New Zealand will continue to disarm its population heading in 2021 as part of the second leg of a nationwide “buyback” scheme launched in the wake of the 2019 Christchurch attack.
The government was able to confiscate over 60,000 firearms and 299,000 parts and accessories during the first round that officially kicked off in July of 2019 and went through December of that year.
Round 2 begins Feb. 1, 2021, and continues until May 1, 2021, and seeks to collect a new set of prohibited firearms under an expanded gun ban called the Arms Legislation Act 2020.
The original Arms (Prohibited Firearms, Magazines, and Parts) Amendment Regulations 2019 banned most semiautomatic firearms, all modern sporting rifles, and magazines with a capacity greater than 10 rounds. There was no grandfather clause.
Now, the government is specifically targeting, per MSN News:
- Centre-fire pump-action rifles capable of being used with a detachable magazine
- Centre-fire pump-action rifles with one or more non-detachable magazines capable of holding more than 10 cartridges
- Semi-automatic pistols excluding those defined as a “small semi-automatic pistols” as mentioned on the police website.
However, unlike with the initial ban on semiautomatic firearms and accessories, with respect to these guns, citizens have an opportunity to apply for an exemption but they will need both an “endorsement” and a “permit to possess or import.”
Deputy NZ Police Commissioner Jevon McSkimming spoke about the rollout of this second phase.
“We know from the 2019 buyback that one on one interactions and discussions with licence holders are key to running a smooth and informed buyback,” he said.
“We have also been able start engaging directly with the firearms owners we know are most likely to have these items,” he continued. “However, to do our absolute best to reach everybody we will be running an advertising and media campaign, and we will have some drop in days when collection teams are at sites for people who haven’t booked ahead.”
McSkimming indicated that this follow-up was necessary to maximize public safety.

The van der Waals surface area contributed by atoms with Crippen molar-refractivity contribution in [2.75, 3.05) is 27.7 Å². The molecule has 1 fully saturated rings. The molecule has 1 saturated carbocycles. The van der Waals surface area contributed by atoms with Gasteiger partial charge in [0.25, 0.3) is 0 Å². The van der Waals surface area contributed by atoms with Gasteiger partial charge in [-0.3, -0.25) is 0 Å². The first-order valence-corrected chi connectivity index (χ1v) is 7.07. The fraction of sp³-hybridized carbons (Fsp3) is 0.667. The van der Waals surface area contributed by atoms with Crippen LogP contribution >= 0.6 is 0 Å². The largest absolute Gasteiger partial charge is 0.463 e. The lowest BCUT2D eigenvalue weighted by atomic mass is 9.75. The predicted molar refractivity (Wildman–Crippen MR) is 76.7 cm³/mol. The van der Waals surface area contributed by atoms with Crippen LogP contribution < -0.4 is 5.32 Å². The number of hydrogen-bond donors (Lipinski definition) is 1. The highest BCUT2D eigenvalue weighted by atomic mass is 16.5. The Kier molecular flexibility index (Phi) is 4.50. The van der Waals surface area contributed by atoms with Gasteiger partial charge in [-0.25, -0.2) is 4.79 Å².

“Once this group of firearms came to the Government’s attention, it was clear we had to act again to ensure all the good work done to keep our communities safe last year was not compromised,” Williams said.
Of course, there is no evidence that the buyback is working. None.
Part of the problem is police have no idea how many prohibited firearms are or were in circulation, which means determining the compliance rate and its subsequent impact on crime is near impossible.
To quote the country’s Auditor-General, “Without this information, we do not yet know how effective the scheme was and whether implementing the scheme has delivered value for money.”
Between administrative costs; marketing, advertising, and outreach; and the compensation for each prohibited item turned in, the buyback cost taxpayers approximately $100 million.
For Parliament Member Simeon Brown, a member of the National Party, the buyback is “merely a marketing exercise.”
“That’s because most law-abiding New Zealanders handed in their now-prohibited firearms, but gangs and criminals, those who pose the greatest risk to our safety, did not,” he explained.Ben Shapiro explains why gun buybacks don’t work and why most policies created in the aftermath of extremely rare events, like mass killings, are ineffective.
Judging by the penalties for those who refuse to comply, the government is not messing around. Mere possession of a prohibited firearm (that was legal just a few years ago!) can land someone behind bars for up to 5 years.